https://en.wikipedia.org/wiki/Gimli_Glider

    Bob
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    At this point in time... gssixgun's Avatar
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    Quote Originally Posted by Speedster View Post
    Search sites typically do unit conversions in the address bar of your internet browser, so you do not need an antiquated conversion chart unless your PC is not handy. For example, say I want to convert 13/16" to mm, I would just type the following into the browser's address bar from DuckDuckGo.com:

    13/16" to mm (or '13/16 in to mm')

    Then press the Enter key or click Go, whichever you prefer to get the following:

    Name:  ddg.jpg
Views: 65
Size:  27.6 KB

    Thank You for making it very clear why they stayed with Inches
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    "No amount of money spent on a Stone can ever replace the value of the time it takes learning to use it properly"
    Very Respectfully - Glen

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    biglou13 (01-12-2019)

  8. #26
    At this point in time... gssixgun's Avatar
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    Now if you think Razors make no sense with Inches and Metrics,, let's talk Cartridges and Shotgun Shells Bahahahaha


    "No amount of money spent on a Stone can ever replace the value of the time it takes learning to use it properly"
    Very Respectfully - Glen

    Proprietor - GemStar Custom Razors Honing/Restores/Regrinds Website

  9. #27
    NZ's okayest dad 1997 Grazor's Avatar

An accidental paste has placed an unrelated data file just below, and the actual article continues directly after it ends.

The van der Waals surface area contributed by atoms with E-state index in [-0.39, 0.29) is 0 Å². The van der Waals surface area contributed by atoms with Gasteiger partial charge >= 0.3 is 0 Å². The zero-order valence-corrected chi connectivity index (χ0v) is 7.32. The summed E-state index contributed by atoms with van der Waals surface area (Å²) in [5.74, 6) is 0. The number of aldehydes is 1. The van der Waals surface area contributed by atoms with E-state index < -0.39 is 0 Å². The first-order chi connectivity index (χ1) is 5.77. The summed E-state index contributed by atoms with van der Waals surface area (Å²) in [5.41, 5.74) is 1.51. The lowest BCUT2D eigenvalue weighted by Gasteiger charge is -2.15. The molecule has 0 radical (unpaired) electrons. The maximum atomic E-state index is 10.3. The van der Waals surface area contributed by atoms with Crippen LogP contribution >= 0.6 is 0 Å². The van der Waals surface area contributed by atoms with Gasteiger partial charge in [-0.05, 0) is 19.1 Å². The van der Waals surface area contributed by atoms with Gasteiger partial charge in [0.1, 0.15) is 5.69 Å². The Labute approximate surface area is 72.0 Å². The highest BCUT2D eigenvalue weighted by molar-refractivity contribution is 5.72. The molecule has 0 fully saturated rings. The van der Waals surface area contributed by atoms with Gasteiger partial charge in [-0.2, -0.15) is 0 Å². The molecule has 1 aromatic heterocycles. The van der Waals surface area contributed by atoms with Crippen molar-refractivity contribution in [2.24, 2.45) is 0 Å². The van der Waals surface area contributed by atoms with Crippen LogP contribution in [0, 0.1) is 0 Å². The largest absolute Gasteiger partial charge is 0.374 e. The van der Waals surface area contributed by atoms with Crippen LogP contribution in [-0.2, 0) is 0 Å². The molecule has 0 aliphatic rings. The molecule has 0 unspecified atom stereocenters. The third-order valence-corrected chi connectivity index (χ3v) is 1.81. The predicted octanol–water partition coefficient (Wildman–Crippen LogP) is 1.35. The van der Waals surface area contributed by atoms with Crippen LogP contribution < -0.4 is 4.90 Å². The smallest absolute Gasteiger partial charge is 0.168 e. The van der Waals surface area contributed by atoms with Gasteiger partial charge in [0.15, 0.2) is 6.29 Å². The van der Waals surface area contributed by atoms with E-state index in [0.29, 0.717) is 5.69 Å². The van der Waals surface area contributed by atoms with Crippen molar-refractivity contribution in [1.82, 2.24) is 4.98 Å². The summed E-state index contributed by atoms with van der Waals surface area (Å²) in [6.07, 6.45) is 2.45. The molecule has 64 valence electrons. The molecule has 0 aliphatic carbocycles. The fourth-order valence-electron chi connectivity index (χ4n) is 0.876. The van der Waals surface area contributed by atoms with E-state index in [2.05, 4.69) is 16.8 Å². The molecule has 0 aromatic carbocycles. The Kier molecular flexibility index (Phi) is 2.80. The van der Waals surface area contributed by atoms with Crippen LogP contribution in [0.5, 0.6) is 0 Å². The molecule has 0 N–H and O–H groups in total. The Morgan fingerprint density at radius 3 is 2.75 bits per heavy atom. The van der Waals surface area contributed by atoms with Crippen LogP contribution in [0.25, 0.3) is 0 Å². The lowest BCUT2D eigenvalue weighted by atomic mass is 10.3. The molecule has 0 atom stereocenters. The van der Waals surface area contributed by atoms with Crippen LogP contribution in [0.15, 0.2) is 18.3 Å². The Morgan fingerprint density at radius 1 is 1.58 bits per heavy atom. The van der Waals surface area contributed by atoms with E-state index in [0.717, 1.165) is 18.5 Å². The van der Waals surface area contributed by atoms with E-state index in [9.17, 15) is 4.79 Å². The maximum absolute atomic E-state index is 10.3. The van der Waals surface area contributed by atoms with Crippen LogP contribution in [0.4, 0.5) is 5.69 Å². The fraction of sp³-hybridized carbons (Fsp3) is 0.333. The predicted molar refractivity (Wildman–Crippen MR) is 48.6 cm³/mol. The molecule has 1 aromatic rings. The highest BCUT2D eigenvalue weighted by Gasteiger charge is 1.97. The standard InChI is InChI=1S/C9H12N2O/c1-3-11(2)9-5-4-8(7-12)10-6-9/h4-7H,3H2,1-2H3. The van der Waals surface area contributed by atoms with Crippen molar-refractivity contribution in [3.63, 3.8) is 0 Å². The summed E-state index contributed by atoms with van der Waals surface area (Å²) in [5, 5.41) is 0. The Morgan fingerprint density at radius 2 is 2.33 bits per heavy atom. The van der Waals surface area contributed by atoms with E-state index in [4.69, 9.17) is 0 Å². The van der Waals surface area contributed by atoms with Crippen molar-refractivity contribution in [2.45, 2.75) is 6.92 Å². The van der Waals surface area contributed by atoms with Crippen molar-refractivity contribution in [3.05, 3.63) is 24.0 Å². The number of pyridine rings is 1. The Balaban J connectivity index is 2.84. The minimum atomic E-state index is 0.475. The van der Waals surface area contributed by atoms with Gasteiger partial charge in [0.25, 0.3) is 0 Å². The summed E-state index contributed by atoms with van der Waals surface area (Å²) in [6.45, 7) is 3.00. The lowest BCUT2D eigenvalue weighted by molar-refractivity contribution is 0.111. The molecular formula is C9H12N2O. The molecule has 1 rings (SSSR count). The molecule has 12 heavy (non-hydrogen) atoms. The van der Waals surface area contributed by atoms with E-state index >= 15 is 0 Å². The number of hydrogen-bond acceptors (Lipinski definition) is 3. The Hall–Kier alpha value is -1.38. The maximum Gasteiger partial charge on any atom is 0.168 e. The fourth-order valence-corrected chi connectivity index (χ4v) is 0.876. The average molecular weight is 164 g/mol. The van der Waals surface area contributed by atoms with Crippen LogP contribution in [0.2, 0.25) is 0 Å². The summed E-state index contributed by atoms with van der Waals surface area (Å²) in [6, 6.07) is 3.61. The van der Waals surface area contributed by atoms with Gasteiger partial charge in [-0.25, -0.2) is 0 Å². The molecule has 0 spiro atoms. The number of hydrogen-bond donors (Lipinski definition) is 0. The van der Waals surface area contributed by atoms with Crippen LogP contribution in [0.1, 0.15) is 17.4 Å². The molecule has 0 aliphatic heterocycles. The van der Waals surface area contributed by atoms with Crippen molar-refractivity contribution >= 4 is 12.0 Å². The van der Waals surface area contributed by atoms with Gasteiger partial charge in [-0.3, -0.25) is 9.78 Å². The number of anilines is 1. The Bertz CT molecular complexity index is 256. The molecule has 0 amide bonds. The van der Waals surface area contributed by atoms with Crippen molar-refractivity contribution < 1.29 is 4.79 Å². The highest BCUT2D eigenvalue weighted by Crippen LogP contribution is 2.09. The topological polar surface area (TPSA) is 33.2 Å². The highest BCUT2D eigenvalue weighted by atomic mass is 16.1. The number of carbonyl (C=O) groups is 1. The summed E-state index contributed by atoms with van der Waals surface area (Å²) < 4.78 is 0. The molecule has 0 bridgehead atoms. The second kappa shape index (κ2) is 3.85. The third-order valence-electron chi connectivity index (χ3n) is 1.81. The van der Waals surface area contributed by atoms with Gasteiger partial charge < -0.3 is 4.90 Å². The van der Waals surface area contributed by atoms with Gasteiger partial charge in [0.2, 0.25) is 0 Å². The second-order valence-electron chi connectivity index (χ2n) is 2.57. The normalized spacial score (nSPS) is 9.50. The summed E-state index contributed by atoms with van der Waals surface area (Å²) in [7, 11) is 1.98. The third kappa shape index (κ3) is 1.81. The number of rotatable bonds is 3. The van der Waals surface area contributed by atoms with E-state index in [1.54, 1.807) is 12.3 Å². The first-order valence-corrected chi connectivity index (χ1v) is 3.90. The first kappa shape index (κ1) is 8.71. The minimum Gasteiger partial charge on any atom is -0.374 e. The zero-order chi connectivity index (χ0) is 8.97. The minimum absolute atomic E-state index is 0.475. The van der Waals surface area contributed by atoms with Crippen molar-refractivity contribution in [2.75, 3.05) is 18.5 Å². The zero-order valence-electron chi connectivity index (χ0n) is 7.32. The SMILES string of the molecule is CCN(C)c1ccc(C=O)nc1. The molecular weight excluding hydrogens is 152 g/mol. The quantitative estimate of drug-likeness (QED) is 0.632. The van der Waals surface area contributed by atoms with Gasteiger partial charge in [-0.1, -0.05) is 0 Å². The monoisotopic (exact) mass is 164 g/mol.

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    Quote Originally Posted by Maryland998 View Post
    Try working on a old Norton Commando motorcycle.

    Some models have American Standard, British Standard and also Whitworth fasteners.
    That's why they never made it past 30000 miles without a total rebuild... Or was that kms?..
    Into this house we're born, into this world we're thrown ~ Jim Morrison

  10. #28
    Senior Member blabbermouth
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    The mill wrights used to joke that their metric wrench kit was an adjustable wrench.

    Bob
    Life is a terminal illness in the end

  11. #29
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    Quote Originally Posted by Speedster View Post
    Search sites typically do unit conversions in the address bar of your internet browser, so you do not need an antiquated conversion chart unless your PC is not handy. For example, say I want to convert 13/16" to mm, I would just type the following into the browser's address bar from DuckDuckGo.com:

    13/16" to mm (or '13/16 in to mm')

    Then press the Enter key or click Go, whichever you prefer to get the following:

    Name:  ddg.jpg
Views: 65
Size:  27.6 KB
    I mic’d An edge at .67 inches width. Or 17 mm Express that in factional inches....

    Now do we Refer to it as 19/37 Boker , or 43/64 Henckel?

    If charts aren’t you’re thing link may be more useful... https://www.inchcalculator.com/inch-...on-calculator/
    Last edited by biglou13; 01-12-2019 at 07:35 PM.
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  12. #30
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    Quote Originally Posted by gssixgun View Post
    Now if you think Razors make no sense with Inches and Metrics,, let's talk Cartridges and Shotgun Shells Bahahahaha


    What is the difference 5.56 and .223.?